When A City Completely Rewrites Its Development Rules, It Wants Everyone Involved
Charlotte is undergoing an intense rewrite of its development rules, which will take years to complete and will address future city planning in areas spanning from building heights to tree ordinances, urban street design to floodplains, erosion control to transportation.
Input from everyone is necessary, city planning department officials said as they launched a campaign last week to seek Charlotteans’ input.
“Planning should not be done in a building, it should be done in a community,” Planning Director Taiwo Jaiyeoba told an auditorium of residents, who spent their Friday and Saturday mornings learning and discussing opportunities, challenges and desire for the future of their neighborhoods.
A single comprehensive set of rules, called the Unified Development Ordinance, will guide future city planning, including a rewrite of Transit-Oriented Development districts.
Predictability in planning is important for residents, developers and politicians, visiting planning expert Mitchell Silver said in the keynote address at the city of Charlotte’s Place Types Summit Saturday.
“You’re planning for people who aren’t even born yet,” he said.
“Is Charlotte a plan-making city or a deal-making city?” Silver asked.
Plan-making cities work with guidance and committees toward an established goal. In a deal-making city, Silver said all of the rules are out the door.
“Push the plan aside because the deal looks good; push the public opinion out the door,” he said.
Silver said plan-making cities are predictable; a homeowner knows exactly what is going to be built nearby, which minimizes negative surprises from the community. Developers also know what they are getting into before proposing zoning changes; the rules become a lot more clear. Political motivations are less likely to enter the picture.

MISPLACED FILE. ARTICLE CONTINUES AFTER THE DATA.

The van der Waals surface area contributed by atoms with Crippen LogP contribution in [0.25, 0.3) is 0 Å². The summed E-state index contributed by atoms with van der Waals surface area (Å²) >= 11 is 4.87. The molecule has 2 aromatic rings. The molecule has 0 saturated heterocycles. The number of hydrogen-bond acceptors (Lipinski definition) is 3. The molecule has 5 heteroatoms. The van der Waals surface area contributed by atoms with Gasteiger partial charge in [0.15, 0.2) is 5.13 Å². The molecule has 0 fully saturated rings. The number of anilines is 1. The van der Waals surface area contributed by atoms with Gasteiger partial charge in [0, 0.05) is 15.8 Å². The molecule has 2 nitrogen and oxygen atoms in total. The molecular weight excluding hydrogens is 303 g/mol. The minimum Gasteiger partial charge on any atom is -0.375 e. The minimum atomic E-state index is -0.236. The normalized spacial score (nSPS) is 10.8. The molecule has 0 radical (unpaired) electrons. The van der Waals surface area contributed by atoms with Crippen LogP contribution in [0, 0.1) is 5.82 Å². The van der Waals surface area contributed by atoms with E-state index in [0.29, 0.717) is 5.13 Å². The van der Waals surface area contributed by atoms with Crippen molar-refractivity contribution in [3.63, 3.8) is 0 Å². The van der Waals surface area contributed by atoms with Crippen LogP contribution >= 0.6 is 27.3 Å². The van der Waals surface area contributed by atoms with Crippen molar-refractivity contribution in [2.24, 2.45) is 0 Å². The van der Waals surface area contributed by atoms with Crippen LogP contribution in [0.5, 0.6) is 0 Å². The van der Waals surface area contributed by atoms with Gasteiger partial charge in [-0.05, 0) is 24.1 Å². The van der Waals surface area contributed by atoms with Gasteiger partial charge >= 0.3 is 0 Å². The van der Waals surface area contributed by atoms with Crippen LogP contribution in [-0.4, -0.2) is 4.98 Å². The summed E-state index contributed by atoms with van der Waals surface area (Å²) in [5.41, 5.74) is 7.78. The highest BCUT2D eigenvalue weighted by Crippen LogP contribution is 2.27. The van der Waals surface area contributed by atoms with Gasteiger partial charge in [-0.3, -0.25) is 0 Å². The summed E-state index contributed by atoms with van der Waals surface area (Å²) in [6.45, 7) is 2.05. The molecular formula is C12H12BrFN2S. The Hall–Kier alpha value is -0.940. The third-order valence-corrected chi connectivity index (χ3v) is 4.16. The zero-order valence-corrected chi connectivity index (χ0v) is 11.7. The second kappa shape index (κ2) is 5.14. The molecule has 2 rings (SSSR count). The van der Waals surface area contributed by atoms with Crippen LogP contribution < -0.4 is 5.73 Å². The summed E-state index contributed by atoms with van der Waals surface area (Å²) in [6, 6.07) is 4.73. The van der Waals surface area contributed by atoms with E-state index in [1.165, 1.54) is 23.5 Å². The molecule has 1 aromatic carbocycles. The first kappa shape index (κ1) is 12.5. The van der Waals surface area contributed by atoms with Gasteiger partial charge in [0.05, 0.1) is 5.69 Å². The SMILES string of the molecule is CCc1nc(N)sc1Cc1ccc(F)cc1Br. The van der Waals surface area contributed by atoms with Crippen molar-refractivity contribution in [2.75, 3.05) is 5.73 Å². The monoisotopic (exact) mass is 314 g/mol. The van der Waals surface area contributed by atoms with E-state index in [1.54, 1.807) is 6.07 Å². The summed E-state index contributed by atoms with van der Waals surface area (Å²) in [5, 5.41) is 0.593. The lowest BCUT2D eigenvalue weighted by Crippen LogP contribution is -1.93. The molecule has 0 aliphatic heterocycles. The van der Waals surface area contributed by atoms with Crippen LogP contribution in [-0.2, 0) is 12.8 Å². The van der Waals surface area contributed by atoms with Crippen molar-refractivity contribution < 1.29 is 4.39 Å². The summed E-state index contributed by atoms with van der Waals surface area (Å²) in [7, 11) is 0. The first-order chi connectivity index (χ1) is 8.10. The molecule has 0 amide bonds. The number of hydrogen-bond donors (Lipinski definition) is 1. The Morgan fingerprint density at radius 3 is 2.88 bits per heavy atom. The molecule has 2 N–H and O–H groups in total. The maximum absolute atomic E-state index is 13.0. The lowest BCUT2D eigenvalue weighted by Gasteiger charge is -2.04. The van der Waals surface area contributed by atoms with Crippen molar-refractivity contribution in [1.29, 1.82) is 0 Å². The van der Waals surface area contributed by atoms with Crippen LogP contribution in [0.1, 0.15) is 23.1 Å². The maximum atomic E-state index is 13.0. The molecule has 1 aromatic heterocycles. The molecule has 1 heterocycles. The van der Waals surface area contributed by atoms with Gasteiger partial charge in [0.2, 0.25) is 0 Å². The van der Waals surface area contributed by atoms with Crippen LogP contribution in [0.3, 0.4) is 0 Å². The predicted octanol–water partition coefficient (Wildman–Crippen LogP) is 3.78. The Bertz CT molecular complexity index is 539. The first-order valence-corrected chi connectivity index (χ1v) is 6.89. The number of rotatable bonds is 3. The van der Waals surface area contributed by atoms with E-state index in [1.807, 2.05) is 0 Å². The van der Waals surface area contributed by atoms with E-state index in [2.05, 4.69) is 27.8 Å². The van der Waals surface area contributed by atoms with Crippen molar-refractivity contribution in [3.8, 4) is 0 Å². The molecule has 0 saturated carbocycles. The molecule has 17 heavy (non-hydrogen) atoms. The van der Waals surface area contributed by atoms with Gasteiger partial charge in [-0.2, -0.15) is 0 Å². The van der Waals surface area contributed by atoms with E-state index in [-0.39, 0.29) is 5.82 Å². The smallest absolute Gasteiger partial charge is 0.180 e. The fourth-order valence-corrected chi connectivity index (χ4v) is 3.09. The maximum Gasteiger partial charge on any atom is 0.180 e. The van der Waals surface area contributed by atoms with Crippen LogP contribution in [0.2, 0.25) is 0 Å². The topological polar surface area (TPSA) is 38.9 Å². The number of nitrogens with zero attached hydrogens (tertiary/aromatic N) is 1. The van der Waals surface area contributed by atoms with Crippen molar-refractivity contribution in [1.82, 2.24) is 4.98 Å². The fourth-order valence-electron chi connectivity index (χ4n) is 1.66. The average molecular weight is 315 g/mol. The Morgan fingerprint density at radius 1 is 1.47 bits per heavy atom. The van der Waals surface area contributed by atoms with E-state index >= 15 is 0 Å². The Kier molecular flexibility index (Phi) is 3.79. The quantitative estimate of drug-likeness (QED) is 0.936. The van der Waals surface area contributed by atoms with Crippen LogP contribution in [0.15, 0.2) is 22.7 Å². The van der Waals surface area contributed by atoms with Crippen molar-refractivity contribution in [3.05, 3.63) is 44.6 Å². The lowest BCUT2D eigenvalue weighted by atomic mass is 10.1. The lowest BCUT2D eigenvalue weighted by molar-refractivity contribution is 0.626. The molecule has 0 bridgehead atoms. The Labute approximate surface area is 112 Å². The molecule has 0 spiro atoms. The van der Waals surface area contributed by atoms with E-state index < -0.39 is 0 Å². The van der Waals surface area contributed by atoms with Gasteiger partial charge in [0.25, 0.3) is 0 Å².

Crescent Communities President of Commercial and Mixed Use Brian Leary said developers also prefer plan-making cities. Every zoning issue starts in the neighborhood, Leary said, and communication between cities and neighborhoods is key for future development.
“We all just need to wrap our arms around Taiwo like in ‘Ghost’. I’ll be Patrick Swayze,” he said.
“You rise as a region, and you fall as a region,” Silver said.
Using Place Type Policies to help define neighborhood types, the UDO will guide what is now eight ordinances:
- Charlotte’s City Zoning Ordinance
- Subdivision Ordinance
- Tree Ordinance, Chapter 19 (Streets and Sidewalks)
- Floodplain Regulations
- Erosion Control Regulations
- Stormwater Regulations
- Driveway/Access Standards
The UDO will also implement city policies such as the Transportation Action Plan, the Urban Street Design Guidelines and the Urban Forestry Master Plan. The Transit-Oriented Development proposition would allow developers to earn points, which could be traded in for increased building heights.
The UDO will likely be implemented in 2020.
On Monday, the Transportation and Planning Committee heard a presentation on the UDO draft ordinance, and council members had concerns about council engagement and community understanding of the zoning process.
“Nearly 40 mins into #cltcc Transportation & Planning Committee, and entire conversation has been about UDO & Place Types. Council still struggling to understand the concept,” Real Estate and Building Industry Coalition Executive Director Joe Padilla tweeted.
As part of the UDO, historic and neighborhood conservation overlay districts could be considered regarding infill development and change in older neighborhoods. After hearing concerns from city council members and REBIC, Jaiyeoba announced the neighborhood character overlay district’s plan would be put on hold.